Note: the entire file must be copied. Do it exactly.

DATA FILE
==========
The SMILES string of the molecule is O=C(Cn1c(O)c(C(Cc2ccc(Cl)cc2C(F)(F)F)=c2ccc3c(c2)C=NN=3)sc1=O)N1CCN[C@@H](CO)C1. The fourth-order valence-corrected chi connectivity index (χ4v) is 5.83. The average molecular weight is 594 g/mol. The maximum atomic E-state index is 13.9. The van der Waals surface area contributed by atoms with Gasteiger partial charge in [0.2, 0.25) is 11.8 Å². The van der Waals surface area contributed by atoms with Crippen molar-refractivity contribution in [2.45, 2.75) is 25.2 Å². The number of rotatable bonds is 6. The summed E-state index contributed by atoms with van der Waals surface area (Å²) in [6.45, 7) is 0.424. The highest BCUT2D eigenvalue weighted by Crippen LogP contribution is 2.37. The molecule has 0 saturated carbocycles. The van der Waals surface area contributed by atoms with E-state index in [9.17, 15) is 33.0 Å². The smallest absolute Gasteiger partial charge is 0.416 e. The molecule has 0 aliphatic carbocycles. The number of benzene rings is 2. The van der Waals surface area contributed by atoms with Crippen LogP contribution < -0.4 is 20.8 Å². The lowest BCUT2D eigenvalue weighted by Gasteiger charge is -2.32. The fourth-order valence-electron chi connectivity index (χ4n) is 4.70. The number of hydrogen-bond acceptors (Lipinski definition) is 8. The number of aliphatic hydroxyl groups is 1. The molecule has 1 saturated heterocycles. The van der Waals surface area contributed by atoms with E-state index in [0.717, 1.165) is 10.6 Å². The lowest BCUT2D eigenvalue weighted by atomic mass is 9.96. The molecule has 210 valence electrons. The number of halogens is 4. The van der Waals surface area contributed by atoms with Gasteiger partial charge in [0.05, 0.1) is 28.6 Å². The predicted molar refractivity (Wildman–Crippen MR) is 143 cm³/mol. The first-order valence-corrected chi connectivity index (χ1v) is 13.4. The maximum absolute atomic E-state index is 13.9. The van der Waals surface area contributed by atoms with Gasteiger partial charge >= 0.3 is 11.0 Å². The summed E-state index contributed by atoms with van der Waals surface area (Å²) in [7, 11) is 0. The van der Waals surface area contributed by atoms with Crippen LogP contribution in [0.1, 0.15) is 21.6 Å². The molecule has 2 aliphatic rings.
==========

The SMILES string of the molecule is O=C(Cn1c(O)c(C(Cc2ccc(Cl)cc2C(F)(F)F)=c2ccc3c(c2)C=NN=3)sc1=O)N1CCN[C@@H](CO)C1. The fourth-order valence-corrected chi connectivity index (χ4v) is 5.83. The average molecular weight is 594 g/mol. The maximum atomic E-state index is 13.9. The van der Waals surface area contributed by atoms with Gasteiger partial charge in [0.2, 0.25) is 11.8 Å². The van der Waals surface area contributed by atoms with Crippen molar-refractivity contribution in [2.45, 2.75) is 25.2 Å². The number of rotatable bonds is 6. The summed E-state index contributed by atoms with van der Waals surface area (Å²) in [6.45, 7) is 0.424. The highest BCUT2D eigenvalue weighted by Crippen LogP contribution is 2.37. The molecule has 0 saturated carbocycles. The van der Waals surface area contributed by atoms with E-state index in [9.17, 15) is 33.0 Å². The smallest absolute Gasteiger partial charge is 0.416 e. The molecule has 0 aliphatic carbocycles. The number of benzene rings is 2. The van der Waals surface area contributed by atoms with Crippen LogP contribution < -0.4 is 20.8 Å². The lowest BCUT2D eigenvalue weighted by Gasteiger charge is -2.32. The fourth-order valence-electron chi connectivity index (χ4n) is 4.70. The number of hydrogen-bond acceptors (Lipinski definition) is 8. The number of aliphatic hydroxyl groups is 1. The molecule has 1 saturated heterocycles. The van der Waals surface area contributed by atoms with E-state index in [0.717, 1.165) is 10.6 Å². The lowest BCUT2D eigenvalue weighted by atomic mass is 9.96. The molecule has 210 valence electrons. The number of halogens is 4. The van der Waals surface area contributed by atoms with Gasteiger partial charge in [0.05, 0.1) is 28.6 Å². The predicted molar refractivity (Wildman–Crippen MR) is 143 cm³/mol. The first-order valence-corrected chi connectivity index (χ1v) is 13.4. The maximum absolute atomic E-state index is 13.9. The van der Waals surface area contributed by atoms with Gasteiger partial charge >= 0.3 is 11.0 Å². The summed E-state index contributed by atoms with van der Waals surface area (Å²) in [7, 11) is 0. The van der Waals surface area contributed by atoms with Crippen LogP contribution in [0.1, 0.15) is 21.6 Å². The molecule has 2 aliphatic rings.